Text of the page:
The pleasure industry has always been about helping people to feel good, and today innovators are doing so in even more far-reaching ways. There is a constant stream of new products released, each designed to encourage users to feel better.
When the U.K. cervical cancer charity Jo’s Trust recently included the term “bonus hole” in a glossary of language relating to trans and nonbinary people, as an “alternative word for the vagina,” it sparked fervent online backlash.
Electrostimulation has come a long way in the BDSM world, yet it’s still often considered a taboo kink that only sadists and masochists can enjoy. That’s because most shoppers — and likely retail staff, too — are simply unfamiliar with its pleasure powers.
Creating a captivating logo is much like composing an orchestral masterpiece where the brand’s visual voice resonates as the leading instrument. In this intricate symphony of design, every single note — every color you choose, every unique character, every deliberate line or curve — plays a pivotal role.
As I sit and scan the retail horizon, it’s hard not to get caught up in the economic doom and gloom the mainstream news seems hell-bent on proliferating. Yes, we are in uncertain economic times. Yes, we have to be ready for anything.
Building a successful Google Ads campaign can be a time-consuming process, and tasks such as selecting the right setup and bidding strategy can feel overwhelming to those unfamiliar with the platform’s endless acronyms, like PMAX, SSC, LIA, DSA and ROAS.
One of the biggest challenges facing both brick-and-mortar and ecommerce adult retailers is staying ahead of the competition — namely, megasites like Amazon and big-box stores that offer a vast array of products at substantially lower prices.
The truth is, online product reviews are one of your most underrated ecommerce tools for generating revenue and converting sales. In fact, online reviews can be even more important than brand loyalty, free shipping, product quality or even price.
The clitoris and the G-spot. Between them, these two anatomical features dominate both popular discourse about sexual pleasure and the world of adult pleasure products. There are countless toys designed to stimulate the clitoris and/or G-spot, whether separately, in succession or simultaneously.
In 1964, a cinema owner was prosecuted for obscenity for showing Louis Malle’s “The Lovers.” The case became sensationalized news and went all the way to the Supreme Court. This led to Justice Potter Stewart nebulously defining “hard-core pornography” by originating the infamous phrase “I know it when I see it.”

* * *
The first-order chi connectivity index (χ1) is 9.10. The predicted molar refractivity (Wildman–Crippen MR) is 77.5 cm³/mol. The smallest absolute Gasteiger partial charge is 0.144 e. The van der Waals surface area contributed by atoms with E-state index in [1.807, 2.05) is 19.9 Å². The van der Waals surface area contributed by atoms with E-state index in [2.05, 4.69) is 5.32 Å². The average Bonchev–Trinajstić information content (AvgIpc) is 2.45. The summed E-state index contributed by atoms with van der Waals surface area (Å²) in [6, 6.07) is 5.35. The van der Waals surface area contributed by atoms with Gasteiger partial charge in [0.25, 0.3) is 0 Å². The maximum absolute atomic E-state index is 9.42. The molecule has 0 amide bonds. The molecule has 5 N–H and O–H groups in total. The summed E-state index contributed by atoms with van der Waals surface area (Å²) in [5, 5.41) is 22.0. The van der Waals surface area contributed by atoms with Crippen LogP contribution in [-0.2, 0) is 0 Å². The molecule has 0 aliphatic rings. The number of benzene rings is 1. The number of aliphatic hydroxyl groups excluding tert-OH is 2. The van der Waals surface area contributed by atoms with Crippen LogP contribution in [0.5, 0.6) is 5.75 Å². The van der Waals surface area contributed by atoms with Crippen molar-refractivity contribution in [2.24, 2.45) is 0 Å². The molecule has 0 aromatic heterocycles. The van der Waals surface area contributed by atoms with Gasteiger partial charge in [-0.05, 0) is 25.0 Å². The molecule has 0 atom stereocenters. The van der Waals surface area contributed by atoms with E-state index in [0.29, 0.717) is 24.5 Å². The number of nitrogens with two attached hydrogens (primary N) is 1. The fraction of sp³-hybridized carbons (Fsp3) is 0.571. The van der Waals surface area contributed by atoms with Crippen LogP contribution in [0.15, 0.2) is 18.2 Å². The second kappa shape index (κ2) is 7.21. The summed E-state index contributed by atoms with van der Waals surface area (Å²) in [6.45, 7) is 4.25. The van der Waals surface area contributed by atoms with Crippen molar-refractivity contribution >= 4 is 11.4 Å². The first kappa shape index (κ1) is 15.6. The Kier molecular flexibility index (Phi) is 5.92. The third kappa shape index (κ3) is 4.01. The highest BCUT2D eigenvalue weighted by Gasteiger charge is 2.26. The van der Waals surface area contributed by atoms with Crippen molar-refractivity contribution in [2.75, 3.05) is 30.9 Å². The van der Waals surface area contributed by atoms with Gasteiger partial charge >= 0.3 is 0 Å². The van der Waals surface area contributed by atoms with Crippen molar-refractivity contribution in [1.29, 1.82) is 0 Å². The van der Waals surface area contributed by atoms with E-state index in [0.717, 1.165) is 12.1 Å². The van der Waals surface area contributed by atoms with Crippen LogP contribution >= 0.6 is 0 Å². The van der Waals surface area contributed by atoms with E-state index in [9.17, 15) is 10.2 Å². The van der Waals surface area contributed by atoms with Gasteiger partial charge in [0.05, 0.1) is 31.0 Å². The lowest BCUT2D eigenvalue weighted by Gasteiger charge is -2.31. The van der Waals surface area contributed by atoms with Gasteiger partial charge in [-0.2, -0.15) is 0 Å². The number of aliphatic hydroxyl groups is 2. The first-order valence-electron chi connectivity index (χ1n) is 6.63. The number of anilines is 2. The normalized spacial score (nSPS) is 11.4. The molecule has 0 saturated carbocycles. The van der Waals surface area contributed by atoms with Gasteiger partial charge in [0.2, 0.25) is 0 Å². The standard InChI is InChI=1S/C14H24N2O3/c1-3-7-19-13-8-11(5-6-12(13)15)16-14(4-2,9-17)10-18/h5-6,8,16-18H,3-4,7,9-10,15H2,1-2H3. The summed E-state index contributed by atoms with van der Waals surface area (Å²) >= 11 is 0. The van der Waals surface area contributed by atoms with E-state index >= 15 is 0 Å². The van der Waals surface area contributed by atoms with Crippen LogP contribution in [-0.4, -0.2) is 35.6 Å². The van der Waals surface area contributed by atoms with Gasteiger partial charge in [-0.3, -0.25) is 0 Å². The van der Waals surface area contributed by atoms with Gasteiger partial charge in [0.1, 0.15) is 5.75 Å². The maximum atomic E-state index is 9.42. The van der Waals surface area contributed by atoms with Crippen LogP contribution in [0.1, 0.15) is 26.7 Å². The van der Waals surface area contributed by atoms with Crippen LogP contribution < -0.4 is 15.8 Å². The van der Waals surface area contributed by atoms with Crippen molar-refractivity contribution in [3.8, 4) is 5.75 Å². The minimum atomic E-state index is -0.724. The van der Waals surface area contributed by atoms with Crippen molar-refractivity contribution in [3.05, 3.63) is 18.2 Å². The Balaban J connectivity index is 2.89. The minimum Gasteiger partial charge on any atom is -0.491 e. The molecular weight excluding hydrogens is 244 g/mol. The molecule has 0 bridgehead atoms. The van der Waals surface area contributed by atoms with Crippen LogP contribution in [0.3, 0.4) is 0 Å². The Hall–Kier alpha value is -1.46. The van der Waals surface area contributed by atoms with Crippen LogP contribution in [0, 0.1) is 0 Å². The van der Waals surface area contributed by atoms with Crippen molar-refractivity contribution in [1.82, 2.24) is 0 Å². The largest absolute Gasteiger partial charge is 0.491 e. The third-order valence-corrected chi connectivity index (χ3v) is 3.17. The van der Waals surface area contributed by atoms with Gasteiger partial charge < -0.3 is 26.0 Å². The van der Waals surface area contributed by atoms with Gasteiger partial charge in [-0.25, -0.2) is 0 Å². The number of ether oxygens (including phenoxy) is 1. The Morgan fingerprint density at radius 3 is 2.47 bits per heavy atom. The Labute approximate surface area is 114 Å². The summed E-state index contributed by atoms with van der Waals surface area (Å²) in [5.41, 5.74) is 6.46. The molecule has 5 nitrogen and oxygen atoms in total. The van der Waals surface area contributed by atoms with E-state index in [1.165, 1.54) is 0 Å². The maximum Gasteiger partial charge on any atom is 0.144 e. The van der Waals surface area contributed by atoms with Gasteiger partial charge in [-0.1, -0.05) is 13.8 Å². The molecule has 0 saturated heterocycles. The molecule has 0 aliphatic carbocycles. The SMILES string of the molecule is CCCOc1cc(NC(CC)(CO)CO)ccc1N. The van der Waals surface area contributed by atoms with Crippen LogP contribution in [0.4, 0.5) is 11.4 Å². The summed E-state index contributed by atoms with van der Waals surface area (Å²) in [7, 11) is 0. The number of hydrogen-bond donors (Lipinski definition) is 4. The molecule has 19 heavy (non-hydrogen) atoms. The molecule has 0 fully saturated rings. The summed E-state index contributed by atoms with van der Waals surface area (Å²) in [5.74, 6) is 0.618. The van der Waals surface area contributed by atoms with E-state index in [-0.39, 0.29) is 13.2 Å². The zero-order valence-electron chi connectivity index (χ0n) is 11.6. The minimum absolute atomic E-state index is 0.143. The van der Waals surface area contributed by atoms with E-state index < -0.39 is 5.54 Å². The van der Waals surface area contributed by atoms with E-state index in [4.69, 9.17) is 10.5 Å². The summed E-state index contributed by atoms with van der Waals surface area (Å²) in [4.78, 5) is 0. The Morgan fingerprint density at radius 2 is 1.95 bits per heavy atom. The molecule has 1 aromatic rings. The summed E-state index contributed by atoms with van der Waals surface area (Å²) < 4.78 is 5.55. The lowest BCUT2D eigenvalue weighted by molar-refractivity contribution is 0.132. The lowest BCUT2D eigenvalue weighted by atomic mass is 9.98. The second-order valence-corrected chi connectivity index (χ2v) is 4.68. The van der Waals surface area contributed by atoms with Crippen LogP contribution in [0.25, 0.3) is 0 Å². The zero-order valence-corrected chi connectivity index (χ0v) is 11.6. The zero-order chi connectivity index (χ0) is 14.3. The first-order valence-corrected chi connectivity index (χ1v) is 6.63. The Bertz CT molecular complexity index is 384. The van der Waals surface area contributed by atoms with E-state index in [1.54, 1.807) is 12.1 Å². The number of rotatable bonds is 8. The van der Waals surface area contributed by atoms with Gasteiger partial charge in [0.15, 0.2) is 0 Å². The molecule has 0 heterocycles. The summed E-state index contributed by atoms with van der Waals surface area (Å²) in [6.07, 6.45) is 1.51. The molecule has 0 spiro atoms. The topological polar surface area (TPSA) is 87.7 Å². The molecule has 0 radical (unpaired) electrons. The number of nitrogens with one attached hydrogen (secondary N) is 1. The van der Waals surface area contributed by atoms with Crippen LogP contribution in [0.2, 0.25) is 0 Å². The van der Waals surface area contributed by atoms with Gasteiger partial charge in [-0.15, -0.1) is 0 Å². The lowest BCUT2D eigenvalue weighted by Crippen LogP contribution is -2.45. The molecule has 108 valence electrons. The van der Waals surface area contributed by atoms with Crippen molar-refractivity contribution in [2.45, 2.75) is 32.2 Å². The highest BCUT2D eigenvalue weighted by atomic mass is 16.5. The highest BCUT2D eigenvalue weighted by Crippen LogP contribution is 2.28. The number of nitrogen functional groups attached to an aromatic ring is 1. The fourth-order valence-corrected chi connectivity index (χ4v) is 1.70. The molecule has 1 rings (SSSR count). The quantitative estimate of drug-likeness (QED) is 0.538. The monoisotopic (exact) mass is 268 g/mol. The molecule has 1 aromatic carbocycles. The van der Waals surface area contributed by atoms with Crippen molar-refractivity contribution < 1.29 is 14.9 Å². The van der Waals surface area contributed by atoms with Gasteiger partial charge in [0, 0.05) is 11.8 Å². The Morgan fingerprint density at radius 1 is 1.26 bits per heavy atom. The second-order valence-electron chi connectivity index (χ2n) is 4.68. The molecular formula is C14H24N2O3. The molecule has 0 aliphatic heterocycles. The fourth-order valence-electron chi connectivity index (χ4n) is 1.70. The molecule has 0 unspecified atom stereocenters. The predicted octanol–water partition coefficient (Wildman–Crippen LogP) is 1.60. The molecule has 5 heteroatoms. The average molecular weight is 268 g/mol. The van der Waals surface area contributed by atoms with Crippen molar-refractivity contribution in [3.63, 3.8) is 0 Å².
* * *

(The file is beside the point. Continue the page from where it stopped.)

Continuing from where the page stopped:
As consumers’ curiosity about BDSM continues to grow, driving them to explore this kink more and more deeply, we are seeing demand for gear specific to particular activities. The market for rope play has been expanding — particularly due to interest in shibari.
In the multifaceted universe of marketing and branding, two elements — logo and brand —are frequently misinterpreted as interchangeable. Despite this common misperception, the two possess distinct characteristics.
Social media is becoming increasingly hostile toward the sexual wellness world. The latest example: In a potentially catastrophic move for brands and marketers within the sexual wellness space, Meta recently undertook a savage mass culling of sex-positive Instagram accounts.
In today’s data-driven world, where analytics and automation dominate, many businesses tend to overlook the art and the importance of account management. They fail to recognize the power of “the human touch” in fostering meaningful connections and the potential that can arise from them.
In this age of constant competition, it’s important to make your brand stand out, which is why maintaining a business blog is an important part of any marketing strategy. It’s a good way to reach current and potential customers, no matter the type or size of your business.
The end of the month is near and that dreaded situation arises: Sales are low and the business may miss its targets. The team is under increasing pressure and staff members are putting in the hours — but the desired results just aren’t there. Where is it all going wrong?
For as long as I’ve been in the technology business, I have found myself in discussions with retail business owners about how they make their technology spending decisions. Most tend to think about retail IT solely as an expense, rather than as an investment.
Odds are your shoppers have gotten good at finding the vibrators, strokers, lubricants and condoms they need. Over the last five years, these items have received incredible amounts of media attention, which has helped normalize their purchase and use.
With drugstores, big-box stores and even supermarkets now boasting condom selections, it can be tempting for adult retailers to turn their attention to bigger-ticket items, leaving their safer-sex sections a bit anemic — or even nonexistent.
Positive reviews, great customer service and of course, high-quality products, all help build and maintain trust, and therefore have a measurable impact on sales — but so does working with accredited sex educators, therapists, academics and experts.